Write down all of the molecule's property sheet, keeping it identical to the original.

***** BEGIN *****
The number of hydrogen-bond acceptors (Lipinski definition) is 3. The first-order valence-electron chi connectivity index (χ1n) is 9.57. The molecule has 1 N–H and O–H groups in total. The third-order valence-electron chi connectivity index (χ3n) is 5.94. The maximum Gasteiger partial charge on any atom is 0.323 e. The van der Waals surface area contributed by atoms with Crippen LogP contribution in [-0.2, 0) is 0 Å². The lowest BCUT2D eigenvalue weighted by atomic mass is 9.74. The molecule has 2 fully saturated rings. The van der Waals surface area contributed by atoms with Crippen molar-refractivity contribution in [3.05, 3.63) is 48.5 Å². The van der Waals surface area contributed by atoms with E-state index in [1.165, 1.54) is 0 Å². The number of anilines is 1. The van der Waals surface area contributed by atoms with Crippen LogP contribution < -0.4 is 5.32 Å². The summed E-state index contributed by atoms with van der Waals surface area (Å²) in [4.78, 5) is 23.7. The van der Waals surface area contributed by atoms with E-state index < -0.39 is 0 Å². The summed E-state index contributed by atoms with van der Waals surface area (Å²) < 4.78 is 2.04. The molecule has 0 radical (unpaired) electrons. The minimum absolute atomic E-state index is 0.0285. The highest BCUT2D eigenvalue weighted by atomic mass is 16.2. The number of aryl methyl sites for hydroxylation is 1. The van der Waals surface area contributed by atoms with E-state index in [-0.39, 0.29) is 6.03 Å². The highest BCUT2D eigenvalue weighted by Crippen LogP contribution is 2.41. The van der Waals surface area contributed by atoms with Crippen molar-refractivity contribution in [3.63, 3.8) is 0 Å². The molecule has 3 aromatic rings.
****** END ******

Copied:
The number of hydrogen-bond acceptors (Lipinski definition) is 3. The first-order valence-electron chi connectivity index (χ1n) is 9.57. The molecule has 1 N–H and O–H groups in total. The third-order valence-electron chi connectivity index (χ3n) is 5.94. The maximum Gasteiger partial charge on any atom is 0.323 e. The van der Waals surface area contributed by atoms with Crippen LogP contribution in [-0.2, 0) is 0 Å². The lowest BCUT2D eigenvalue weighted by atomic mass is 9.74. The molecule has 2 fully saturated rings. The van der Waals surface area contributed by atoms with Crippen molar-refractivity contribution in [3.05, 3.63) is 48.5 Å². The van der Waals surface area contributed by atoms with E-state index in [1.165, 1.54) is 0 Å². The number of anilines is 1. The van der Waals surface area contributed by atoms with Crippen LogP contribution < -0.4 is 5.32 Å². The summed E-state index contributed by atoms with van der Waals surface area (Å²) in [4.78, 5) is 23.7. The van der Waals surface area contributed by atoms with E-state index < -0.39 is 0 Å². The summed E-state index contributed by atoms with van der Waals surface area (Å²) < 4.78 is 2.04. The molecule has 0 radical (unpaired) electrons. The minimum absolute atomic E-state index is 0.0285. The highest BCUT2D eigenvalue weighted by atomic mass is 16.2. The number of aryl methyl sites for hydroxylation is 1. The van der Waals surface area contributed by atoms with E-state index in [-0.39, 0.29) is 6.03 Å². The highest BCUT2D eigenvalue weighted by Crippen LogP contribution is 2.41. The van der Waals surface area contributed by atoms with Crippen molar-refractivity contribution in [3.63, 3.8) is 0 Å². The molecule has 3 aromatic rings.